KEIR RADNEDGE COMMENTARY
— Only FIFA, in its present tragic-comedic state, could achieve the latest twist in its beknighted reform saga by landing itself in the middle of a battle between transparency advisers.
Transparency International, in either a fit of pique or long-delayed understanding of the danger of further involvement, has halted work with the world federation because it disagrees with the approach taken by governance expert Mark Pieth.
FIFA president Sepp Blatter and his executive, back at Congress on June 1, had finally been dragged, kicking and screaming, to confront the painful truth – evident for years to outsiders – that structural and political reform was long overdue.
Independently but simultaneously, both Transparency International and Pieth – a criminal law professor and occasional consultant to UN bodies – became involved in a recommendations race. TI was the winner before the ‘reforms revelation’ by Blatter in mid-October at the most recent meeting of the executive committee.
At the time Blatter said that TI, which had originally looked in on its own initiative, had been invited to come up with substantive proposals. Author Sylvia Schenk, TI’s senior adviser for sport, attended the press conference to hear her work praised and to hear Blatter even suggest that TI might play a role in one of the committees charged with overseeing the reform process.
Within hours she was being cautioned by experienced FIFA-watchers that TI should beware compromising its independence and credibility by venturing any further inside FIFA’s ‘magic circle.’
Pieth had been named by Blatter at his post-exco press conference in the same breath as TI. What was not made clear was that TI was acting totally independently while Pieth was a paid consultant. This appears to be one of TI’s objections – that he cannot be independent of the organisation paying him.
Schenk says the funds needed for an independent body should be provided by a wider group including sponsors and broadcasters . . . overlooking the fact that these are the organisations which fund FIFA directly in any case. In a telephone interview with agencies, she said: “All members of the commission are supposed to be independent. You can’t be independent if you have a contract with FIFA.”
The other objection stated by Schenk was that Pieth was concerned only with looking to the future and not in dealing with past misdemeanours and malpractice [His recommendations are at the foot of this article].
Pieth responded that he was “cheesed off” by Schenk’s comments. He said it was common practice for companies to pay outside auditors for an evaluation of their business practices. However – denying the very spirit of the recommendations of his report – he declined apparently to say how much he and his staff were being paid.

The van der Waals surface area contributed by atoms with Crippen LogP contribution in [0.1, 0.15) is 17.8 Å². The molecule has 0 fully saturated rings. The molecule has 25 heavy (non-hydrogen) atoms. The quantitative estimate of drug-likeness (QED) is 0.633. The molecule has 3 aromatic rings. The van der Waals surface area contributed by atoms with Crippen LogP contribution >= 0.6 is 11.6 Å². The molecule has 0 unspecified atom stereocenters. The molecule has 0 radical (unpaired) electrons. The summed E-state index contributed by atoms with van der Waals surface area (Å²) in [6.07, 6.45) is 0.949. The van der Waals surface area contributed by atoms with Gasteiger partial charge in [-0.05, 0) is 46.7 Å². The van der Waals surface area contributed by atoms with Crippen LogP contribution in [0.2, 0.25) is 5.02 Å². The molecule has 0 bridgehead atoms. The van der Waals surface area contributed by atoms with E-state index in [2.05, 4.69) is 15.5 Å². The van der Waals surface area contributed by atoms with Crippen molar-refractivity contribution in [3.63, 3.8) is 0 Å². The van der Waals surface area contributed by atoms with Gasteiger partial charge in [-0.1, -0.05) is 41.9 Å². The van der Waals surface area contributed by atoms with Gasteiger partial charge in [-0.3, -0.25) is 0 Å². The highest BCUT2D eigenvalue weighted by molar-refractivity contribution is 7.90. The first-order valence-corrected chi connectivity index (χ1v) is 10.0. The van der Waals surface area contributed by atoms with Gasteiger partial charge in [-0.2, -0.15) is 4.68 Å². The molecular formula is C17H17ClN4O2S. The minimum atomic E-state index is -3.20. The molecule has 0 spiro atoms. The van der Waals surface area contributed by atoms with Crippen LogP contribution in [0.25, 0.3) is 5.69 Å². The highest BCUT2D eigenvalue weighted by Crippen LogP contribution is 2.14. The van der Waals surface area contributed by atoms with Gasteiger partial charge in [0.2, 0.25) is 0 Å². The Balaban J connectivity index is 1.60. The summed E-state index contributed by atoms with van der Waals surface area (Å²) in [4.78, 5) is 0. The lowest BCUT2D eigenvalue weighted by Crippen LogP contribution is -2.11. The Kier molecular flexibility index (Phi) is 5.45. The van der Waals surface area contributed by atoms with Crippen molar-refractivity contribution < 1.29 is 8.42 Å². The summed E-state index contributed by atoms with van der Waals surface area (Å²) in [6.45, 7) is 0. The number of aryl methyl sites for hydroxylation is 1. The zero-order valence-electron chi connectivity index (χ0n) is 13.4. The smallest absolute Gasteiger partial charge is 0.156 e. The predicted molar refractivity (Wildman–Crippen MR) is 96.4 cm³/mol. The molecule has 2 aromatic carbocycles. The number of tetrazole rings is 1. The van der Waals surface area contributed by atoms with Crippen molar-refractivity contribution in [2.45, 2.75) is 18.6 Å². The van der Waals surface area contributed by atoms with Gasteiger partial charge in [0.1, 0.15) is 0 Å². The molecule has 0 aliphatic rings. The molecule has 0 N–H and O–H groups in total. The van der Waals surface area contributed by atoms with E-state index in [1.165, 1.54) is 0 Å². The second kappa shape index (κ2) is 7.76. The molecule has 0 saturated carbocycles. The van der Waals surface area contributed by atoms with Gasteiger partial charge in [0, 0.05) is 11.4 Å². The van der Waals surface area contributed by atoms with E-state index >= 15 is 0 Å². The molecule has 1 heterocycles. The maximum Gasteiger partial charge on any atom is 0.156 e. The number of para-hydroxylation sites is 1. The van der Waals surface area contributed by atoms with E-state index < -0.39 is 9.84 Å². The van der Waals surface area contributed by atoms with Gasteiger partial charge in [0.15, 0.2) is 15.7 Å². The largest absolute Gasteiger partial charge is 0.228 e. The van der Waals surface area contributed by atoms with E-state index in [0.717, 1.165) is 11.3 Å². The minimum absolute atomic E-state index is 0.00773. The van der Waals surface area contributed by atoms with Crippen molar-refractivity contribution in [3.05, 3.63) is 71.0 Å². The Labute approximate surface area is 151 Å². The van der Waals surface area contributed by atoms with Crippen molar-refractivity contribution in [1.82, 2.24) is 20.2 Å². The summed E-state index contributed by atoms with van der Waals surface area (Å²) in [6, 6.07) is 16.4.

Not apparently prepared to put his money where his mouth is.
“We can’t start asking audit firms to do their job for free just to make sure they are independent,” Pieth said in an interview. “What you’ll get is something quite pathetic . . . I think Mrs Schenk is playing a turf war here.”
The worst year in FIFA’s history – which is saying something – was prompted by the decision to award the two 2018 and 2022 World Cups simultaneously, exactly a year ago today [December 2]. Allegations of vote-rigging in the bid process and then in this year’s presidential election led to the suspensions and/or departures of senior FIFA figures and Blatter and his exco having to submit to overwhelming pressure to introduce major reforms.
It seems almost beyond belief, however, that FIFA should waste six months in commissioning word-warring outsiders to write up a commonsense behavioural code familiar to just about every major multi-national corporation.
*The FIFA president should have a limited term in office as should FIFA exco members
* Independent members should sit on the FIFA exco, with a lead director to hold elected members to account
* World Cup votes are “highly visible and politically sensitive decisions and . . . a mix of corruption risk and conflict of interest concerns” so the voting procedure needs to be revamped
* Payments to FIFA member associations and people and/or organisations close to them need “close financial scrutiny”
* Payments to contractors and service providers should be analysed to ensure no corruption
* Cash for development projects such as GOAL should be controlled from beginning to end to ensure the money does not end up in the pockets of officials
* Specific rules need to be drawn up to clarify FIFA’s position towards gifts and hospitality, political and charitable contributions
* A “discrete disclosure channel” hotline to report corruption should be made available
* FIFA should adopt corporate anti-corruption and anti conflict of interest controls
* FIFA officials should be subject to due diligence to establish whether they are suitable for office.